Melbourne: Barely a century after the advent of automobile racing, technology has developed so much that the sport is no longer simply about achieving raw speed.
Although today’s Formula One cars continue to break speed records, the challenge facing its engineers and designers is in how to achieve the most speed within a vast set of regulations outlining the acceptable materials, weight and dimensions of the cars.
Because of this never-ending game between the sport’s governing body, known as FIA, and the engineers, and thanks to the sport’s worldwide popularity, teams spend hundreds of millions of dollars each year producing technology that has no use outside Formula One.
As the 2008 season started with the Australian Grand Prix in Melbourne on Sunday, FIA is seeking a way not only to reduce costs and improve the show for spectators—in the last eight seasons, Ferrari SpA and Renault SA have won all the titles—but to offer car manufacturers something for their money apart from a shot at victory.
“Formula One historically has been profligate; it’s been a sport which has developed ludicrously powerful engines to really no fixed agenda, maybe running fuels that would never see the light of day,” said Nick Fry, the CEO of the Honda team. “The amounts of money that the car companies are paying to compete in F1 are rewarded hopefully by victories, but that’s not sufficient. It’s got to incorporate technology or intellectual property development or people development that can be fed back into the parent company.”
In a moment of foresight a year and a half ago, Max Mosley, the president of FIA, announced two new societal and business goals for the sport. It would aim to produce car technology to help improve the environment and to sell road cars by showcasing the manufacturers’ environment-friendly technology.
“We want to make sure the research work done in F1 is not just cost-effective but also road-relevant,” he said. “New developments in F1 should be those that are directly helpful to the car industry and in particular things which are relevant to perhaps the biggest single issue, which confronts the car industry worldwide, namely the reduction of the output of CO2.”
This season marks the first step in such moves. In line with the European Union objective for road-car fuel in 2010, racing fuel will have to contain 5.7% biofuel, which is made from organic matter.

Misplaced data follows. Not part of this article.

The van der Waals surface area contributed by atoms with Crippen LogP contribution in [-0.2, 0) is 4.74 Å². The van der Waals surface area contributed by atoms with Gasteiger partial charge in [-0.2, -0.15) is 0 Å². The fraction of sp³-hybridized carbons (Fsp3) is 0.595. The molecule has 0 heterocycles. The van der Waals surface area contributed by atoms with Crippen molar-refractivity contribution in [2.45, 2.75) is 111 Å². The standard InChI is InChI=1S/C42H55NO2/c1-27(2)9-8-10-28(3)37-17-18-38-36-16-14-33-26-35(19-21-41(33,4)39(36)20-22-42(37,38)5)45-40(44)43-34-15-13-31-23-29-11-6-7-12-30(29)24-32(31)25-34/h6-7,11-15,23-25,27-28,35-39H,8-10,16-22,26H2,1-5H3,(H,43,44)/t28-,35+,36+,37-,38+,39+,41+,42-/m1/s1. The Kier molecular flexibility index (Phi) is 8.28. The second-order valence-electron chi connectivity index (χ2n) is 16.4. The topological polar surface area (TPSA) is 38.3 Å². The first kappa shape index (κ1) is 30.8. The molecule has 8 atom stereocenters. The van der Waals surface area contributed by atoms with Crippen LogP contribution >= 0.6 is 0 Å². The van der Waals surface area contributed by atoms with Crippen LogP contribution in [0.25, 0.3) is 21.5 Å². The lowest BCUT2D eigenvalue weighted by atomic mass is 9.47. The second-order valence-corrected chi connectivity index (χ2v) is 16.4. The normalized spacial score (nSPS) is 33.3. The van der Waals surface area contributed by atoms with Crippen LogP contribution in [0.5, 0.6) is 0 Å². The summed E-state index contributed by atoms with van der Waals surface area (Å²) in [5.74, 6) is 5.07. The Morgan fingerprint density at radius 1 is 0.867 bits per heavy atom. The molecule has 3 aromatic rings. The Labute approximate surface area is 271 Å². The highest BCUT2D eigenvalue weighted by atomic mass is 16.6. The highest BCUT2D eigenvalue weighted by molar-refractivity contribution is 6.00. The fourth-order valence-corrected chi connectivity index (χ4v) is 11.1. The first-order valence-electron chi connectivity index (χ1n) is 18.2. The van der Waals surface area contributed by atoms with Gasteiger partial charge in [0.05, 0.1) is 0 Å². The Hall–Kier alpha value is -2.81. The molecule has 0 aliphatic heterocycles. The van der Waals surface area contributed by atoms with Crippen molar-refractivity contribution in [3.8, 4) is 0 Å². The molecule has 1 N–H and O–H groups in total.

Another new rule eliminates a previously obligatory 10-minute period during qualifying when the cars did nothing but burn off fuel.
Next season, a device designed to save the car’s kinetic energy during deceleration and then to use it in short power bursts, thus saving fuel, will be instituted.
Other so-called clean technology systems, including one using heat from the engines to produce extra power, are in the works.
“By bringing in rule changes which make these technologies the only means by which a power advantage can be obtained, we can ensure that the outstanding engineers and huge budgets available to Formula One will be deployed on energy recovery technologies, which are directly relevant to the car industry’s efforts to reduce CO2 emissions as well as the average motorist’s fuel bill,” Mosley said last week at the Geneva Motor Show.
When Mosley first began discussing these ideas, many racing purists said that they had nothing to do with sports, that they showed how far Formula One had wandered from its roots.
Since then, environmental issues have become important on government and business agendas, and the surge in the cost of petrol and diesel fuel has changed driving habits and affected car sales.
Tony Purnell, a former F1 team director and now an FIA technical consultant, said racing could suffer from a public backlash if it did not develop environmentally cleaner cars.
“In our little world of racing, we like to think about the next race, and who cares about these big problems?” he said. “But this is probably the only sport in the world which can have a profound influence on peoples’ opinions and their aspirations and what they think is a sexy car, a desirable car. If we can achieve the objectives that challenge the automotive industry, with Formula One spearheading those changes, I think we would have achieved something really worthwhile.”
© 2008/THE NEW YORK TIMES